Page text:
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Sony imagines 'SmartWig' to monitor health, give directions, and read facial expressions

Sony imagines 'SmartWig' to monitor health, give directions, and read facial expressions

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via puu.sh
via puu.sh

Sony was in the smartwatch vanguard, but watches, as we all know, are a niche item when compared to at least one common accessory: hair. Eager to push into this new frontier, the company is attempting to patent an item it calls the "SmartWig," a full wig or toupee that would connect to a smartphone or other device and let users do something as basic as receive an email notification or as complex as ask a friend for directions, send picture or video footage to them for reference, and then receive subtle vibrational feedback that would tell them where to go. Here is a list of things that could be in the SmartWig:

  • A tactile feedback actuator that could deliver vibrations or small electric shocks
  • Three more tactile feedback actuators
  • A GPS sensor
  • An ultrasound transducer for detecting objects
  • A camera
  • A sensor that detects wig position relative to head
  • A laser pointer

Sony has a fairly expansive idea of what a SmartWig would do, but one of its more interesting ideas is that the wig could detect facial expressions and translate them into computing commands — although the example it gives is someone raising their eyebrows to flip through a slideshow. Even that humble task could apparently be improved by adding pushable sideburn control units and an embedded laser so the user could point with their head.  With more sensors, the SmartWig could be a comprehensive health monitor that checks brain waves, temperature, blood pressure, and sweat levels. It even suggests different monikers based on abilities, such as a "navigation wig."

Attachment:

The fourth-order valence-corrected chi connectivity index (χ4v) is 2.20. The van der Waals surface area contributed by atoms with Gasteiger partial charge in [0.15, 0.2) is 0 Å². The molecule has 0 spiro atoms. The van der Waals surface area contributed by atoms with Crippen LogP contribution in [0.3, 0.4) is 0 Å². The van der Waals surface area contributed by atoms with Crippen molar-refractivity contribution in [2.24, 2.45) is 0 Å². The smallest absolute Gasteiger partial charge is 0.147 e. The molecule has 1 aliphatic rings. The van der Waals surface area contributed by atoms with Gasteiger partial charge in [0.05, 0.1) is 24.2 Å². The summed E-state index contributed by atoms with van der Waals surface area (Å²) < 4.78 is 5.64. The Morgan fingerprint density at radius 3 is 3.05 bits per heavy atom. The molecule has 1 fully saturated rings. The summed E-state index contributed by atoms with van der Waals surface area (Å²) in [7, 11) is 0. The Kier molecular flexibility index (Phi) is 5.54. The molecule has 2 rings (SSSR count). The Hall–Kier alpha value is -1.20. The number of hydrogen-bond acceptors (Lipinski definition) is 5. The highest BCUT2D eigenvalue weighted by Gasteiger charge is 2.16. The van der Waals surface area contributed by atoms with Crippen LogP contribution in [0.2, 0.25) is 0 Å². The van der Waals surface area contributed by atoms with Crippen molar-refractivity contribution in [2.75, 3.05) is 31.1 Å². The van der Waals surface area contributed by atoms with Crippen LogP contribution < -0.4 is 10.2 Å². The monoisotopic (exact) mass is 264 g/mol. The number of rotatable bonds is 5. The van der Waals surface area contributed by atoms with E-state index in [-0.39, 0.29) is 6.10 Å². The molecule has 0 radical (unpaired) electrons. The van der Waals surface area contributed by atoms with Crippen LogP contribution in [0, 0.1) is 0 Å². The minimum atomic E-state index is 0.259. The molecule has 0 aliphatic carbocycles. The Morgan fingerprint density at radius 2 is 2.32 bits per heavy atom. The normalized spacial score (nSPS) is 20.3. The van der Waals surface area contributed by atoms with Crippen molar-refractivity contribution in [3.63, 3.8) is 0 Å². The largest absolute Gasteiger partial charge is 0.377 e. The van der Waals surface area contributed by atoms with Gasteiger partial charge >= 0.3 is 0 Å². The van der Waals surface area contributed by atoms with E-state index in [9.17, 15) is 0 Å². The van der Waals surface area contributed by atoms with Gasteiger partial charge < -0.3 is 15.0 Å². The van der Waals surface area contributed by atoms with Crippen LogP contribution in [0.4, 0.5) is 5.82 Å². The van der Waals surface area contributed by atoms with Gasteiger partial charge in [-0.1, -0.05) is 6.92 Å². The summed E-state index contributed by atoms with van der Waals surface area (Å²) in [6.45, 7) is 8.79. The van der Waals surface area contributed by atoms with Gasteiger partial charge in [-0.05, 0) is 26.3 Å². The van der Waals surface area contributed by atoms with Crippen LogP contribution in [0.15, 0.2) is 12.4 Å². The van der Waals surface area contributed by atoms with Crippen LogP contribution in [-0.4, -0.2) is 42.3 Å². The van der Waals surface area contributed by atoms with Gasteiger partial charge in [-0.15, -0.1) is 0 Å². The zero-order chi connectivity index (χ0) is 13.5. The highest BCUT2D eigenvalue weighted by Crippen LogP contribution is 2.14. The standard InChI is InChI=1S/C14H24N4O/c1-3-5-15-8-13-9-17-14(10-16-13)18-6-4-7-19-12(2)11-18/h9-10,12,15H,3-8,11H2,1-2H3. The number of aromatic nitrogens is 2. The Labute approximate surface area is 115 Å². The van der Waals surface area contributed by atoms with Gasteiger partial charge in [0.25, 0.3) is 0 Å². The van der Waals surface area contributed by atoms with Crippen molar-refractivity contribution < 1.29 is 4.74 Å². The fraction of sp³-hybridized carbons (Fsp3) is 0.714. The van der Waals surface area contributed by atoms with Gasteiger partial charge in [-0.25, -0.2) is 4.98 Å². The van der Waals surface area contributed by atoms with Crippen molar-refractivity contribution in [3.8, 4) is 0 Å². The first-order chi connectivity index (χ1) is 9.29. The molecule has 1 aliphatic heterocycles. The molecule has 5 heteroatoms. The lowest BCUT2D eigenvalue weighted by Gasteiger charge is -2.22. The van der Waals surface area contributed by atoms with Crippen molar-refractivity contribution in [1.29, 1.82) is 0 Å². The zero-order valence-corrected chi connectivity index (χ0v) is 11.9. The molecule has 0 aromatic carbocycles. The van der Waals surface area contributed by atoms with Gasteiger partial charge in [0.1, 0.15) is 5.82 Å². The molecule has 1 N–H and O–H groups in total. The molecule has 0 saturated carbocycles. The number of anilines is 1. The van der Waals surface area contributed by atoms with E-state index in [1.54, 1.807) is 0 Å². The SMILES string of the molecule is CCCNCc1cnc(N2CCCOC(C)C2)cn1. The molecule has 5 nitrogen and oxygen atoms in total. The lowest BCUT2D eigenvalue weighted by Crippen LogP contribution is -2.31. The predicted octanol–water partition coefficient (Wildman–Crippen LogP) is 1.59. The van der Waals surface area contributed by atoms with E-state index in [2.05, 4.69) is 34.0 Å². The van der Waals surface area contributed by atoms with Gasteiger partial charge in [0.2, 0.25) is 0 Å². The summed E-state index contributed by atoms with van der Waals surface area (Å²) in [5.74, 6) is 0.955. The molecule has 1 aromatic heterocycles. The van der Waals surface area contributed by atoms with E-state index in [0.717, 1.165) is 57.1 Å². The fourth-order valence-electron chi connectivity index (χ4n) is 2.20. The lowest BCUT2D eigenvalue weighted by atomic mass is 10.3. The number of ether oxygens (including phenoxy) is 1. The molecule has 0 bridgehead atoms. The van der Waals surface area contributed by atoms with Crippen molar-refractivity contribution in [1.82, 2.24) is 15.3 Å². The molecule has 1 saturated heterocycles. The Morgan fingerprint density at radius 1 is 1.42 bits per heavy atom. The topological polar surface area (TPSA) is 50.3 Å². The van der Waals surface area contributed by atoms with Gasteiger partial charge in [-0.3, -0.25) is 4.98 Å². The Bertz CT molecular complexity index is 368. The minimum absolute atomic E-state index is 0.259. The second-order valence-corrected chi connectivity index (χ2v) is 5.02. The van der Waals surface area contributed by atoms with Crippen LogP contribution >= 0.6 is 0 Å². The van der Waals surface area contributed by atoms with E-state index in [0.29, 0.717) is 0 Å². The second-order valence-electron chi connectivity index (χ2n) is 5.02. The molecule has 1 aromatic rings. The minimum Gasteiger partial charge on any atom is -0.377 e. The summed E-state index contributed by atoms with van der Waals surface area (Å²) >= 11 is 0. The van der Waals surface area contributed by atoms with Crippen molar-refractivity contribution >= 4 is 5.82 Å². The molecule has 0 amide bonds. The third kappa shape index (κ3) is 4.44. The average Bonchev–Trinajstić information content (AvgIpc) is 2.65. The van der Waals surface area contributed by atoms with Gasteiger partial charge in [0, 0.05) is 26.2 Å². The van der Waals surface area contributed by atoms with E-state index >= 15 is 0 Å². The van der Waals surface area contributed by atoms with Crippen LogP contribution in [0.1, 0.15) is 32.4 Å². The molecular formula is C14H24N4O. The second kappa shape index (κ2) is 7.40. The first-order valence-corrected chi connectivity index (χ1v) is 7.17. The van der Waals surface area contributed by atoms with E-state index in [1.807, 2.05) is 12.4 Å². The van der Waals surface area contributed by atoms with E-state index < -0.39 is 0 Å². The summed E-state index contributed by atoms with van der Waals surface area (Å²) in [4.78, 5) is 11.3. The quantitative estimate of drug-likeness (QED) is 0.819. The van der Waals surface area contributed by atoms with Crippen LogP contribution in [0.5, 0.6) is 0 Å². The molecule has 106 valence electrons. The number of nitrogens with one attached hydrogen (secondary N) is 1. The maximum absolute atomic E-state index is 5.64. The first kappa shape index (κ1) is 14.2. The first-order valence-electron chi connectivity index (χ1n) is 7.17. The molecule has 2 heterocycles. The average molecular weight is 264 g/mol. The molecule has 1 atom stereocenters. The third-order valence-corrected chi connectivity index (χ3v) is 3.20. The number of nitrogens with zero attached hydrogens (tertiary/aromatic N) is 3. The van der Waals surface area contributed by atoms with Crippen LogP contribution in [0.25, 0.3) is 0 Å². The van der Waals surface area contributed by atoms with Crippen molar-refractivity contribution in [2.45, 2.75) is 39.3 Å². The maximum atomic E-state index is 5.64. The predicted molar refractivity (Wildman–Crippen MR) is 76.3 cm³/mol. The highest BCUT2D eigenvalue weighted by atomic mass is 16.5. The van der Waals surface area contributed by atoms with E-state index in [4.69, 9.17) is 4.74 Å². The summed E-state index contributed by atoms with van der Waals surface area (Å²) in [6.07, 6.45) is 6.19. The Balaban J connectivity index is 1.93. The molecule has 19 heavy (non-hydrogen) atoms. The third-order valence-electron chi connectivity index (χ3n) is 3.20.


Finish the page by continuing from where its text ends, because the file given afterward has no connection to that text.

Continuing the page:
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A lot of the patent application, though, is just Sony selling everybody on the benefits of wigs. Taking a page from Strange Days, it argues that "the user can wear the wearable computing device as a regular wig while looking natural at the same time. ... Wigs are useful to enhance a user's appearance and change other's impressions because different hairstyles give different impressions. Thus, many people use wigs." Cited examples include bald people, actors, and cosplayers. It even suggests incorporating "artificial muscles" that read and adapt to facial expressions and are useful for false mustaches: "If a user is excited, the hair dynamically changes." A wig, it says, is a safer option than other wearables because "the head has little [opportunity] to touch objects and people instinctively protect their head." It may sound far-fetched, but really, is a vibrating, laser-equipped dynamic mustache that much sillier than talking into your smartwatch?

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